Coronavirus: Here’s what Saskatoon schools will look like when kids return Sept. 8

School’s back Sept. 8, and what children are walking into will be very different from the norm amid the novel coronavirus pandemic.

The day starts at “muster points” — flags with a teacher’s name set up outside. They act as designated drop off and pick up spots. They’re also where students wait before going inside after things like recess.

Sanitizer is everywhere, including when people enter the building. Students also get spray bottles of sanitizer for going to gym or to clean off equipment before and after using it.

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Parents and guardians are asked to stay outside or call the front office if they need to come in. They’ll have to wear a mask, fill out a questionnaire and sign in with a QR code.

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Anyone who isn’t a regular student or staff will have to do the same.

Students and teachers are being cohorted, meaning they’re kept in small groups such as their own class and don’t mingle with the rest of the school. The public school division has put extracurricular activities on hold for the time being to make sure students don’t mix after class and undo all the work being done.

“We have certain bathrooms allotted to certain grades, and they become their own cohort or bubble,” said Miranda Low, principal at Sylvia Fedoruk School.

“For example, our two Grade 1 classrooms, they are a cohort, so they’ll play together at recess but they’ll also use the same washrooms. They’ll cross paths because their hallway is right outside of those classrooms.”

Read more: Saskatchewan Teachers’ Federation says members should avoid extracurricular activity

Recesses are split into two with only half the school going out at a time.

Classes can look a couple of ways. In some, desks are spaced out as much as possible to still fit a class size similar to past years, and they’re kept front-facing.

In other classrooms, students are in small groups with tape marking their own space.

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“You’ll see much fewer things in the classrooms in terms of furniture just to reduce the clutter, reduce touch points,” said Francois Rivard, superintendent of education for Greater Saskatoon Catholic Schools.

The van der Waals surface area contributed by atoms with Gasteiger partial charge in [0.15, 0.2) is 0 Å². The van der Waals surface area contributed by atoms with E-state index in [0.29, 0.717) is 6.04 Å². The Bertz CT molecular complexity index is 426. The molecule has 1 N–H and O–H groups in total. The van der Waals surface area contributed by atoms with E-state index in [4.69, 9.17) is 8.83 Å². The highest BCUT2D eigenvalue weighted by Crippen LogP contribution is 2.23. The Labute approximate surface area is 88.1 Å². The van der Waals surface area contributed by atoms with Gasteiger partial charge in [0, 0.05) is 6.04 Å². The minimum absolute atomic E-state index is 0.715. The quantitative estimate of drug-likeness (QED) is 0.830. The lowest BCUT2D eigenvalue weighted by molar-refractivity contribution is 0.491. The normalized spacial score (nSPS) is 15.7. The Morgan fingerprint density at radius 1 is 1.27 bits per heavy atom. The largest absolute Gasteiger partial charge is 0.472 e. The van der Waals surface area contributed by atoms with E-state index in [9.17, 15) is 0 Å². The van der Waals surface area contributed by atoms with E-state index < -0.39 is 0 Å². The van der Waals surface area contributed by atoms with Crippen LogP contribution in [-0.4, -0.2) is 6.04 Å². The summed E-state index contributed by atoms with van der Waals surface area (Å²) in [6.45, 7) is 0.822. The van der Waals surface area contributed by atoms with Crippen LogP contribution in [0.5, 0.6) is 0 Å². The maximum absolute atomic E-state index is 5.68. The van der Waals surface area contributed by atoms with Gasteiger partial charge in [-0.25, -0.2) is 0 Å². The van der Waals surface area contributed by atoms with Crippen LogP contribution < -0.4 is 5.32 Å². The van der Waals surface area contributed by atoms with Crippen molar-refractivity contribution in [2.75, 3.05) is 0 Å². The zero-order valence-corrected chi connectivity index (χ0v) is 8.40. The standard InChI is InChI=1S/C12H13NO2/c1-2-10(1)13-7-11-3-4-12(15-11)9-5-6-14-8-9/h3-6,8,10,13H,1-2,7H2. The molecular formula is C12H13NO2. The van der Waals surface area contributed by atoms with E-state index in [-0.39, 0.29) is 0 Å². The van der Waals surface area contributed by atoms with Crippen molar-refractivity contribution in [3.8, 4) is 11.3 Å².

Students are given bins for storing things like crayons so they don’t share.

When tools like laptops that are shared among students, those are assigned to smaller groups and sanitized before and after each use.

Water fountains are only open for water bottles.

Charlene Scrimshaw is the Saskatoon Public Schools’ deputy director. She told reporters if a student starts showing symptoms of COVID-19 they’re put into isolation rooms until someone can take them home.

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“We’re asking families if in fact you have a child that goes home because they have symptoms would you please call 811 and follow then the recommendations of the health folks,” she said.

Kids must be symptom-free for 48 hours before returning to class. If someone tests positive, Scrimshaw said that will be handled by the health authority and the school will be the messenger letting people know what’s going on.

She said in the case of a positive case, the decision whether the school should close will be made by the health authority.

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Schools have increased their sanitation schedules, cleaning multiple times a day. Some schools also have new machines that can clean a room in about 10 minutes.

Divisions are expected to hear back about funding requests to the province next week. That money could go toward funding more teachers or education assistants, cleaning staff, and personal protective equipment.

Questions about COVID-19? Here are some things you need to know:

Symptoms can include fever, cough and difficulty breathing — very similar to a cold or flu. Some people can develop a more severe illness. People most at risk of this include older adults and people with severe chronic medical conditions like heart, lung or kidney disease. If you develop symptoms, contact public health authorities.

To prevent the virus from spreading, experts recommend frequent handwashing and coughing into your sleeve. They also recommend minimizing contact with others, staying home as much as possible and maintaining a distance of two metres from other people if you go out. In situations where you can’t keep a safe distance from others, public health officials recommend the use of a non-medical face mask or covering to prevent spreading the respiratory droplets that can carry the virus.

For full COVID-19 coverage from Global News, click here.

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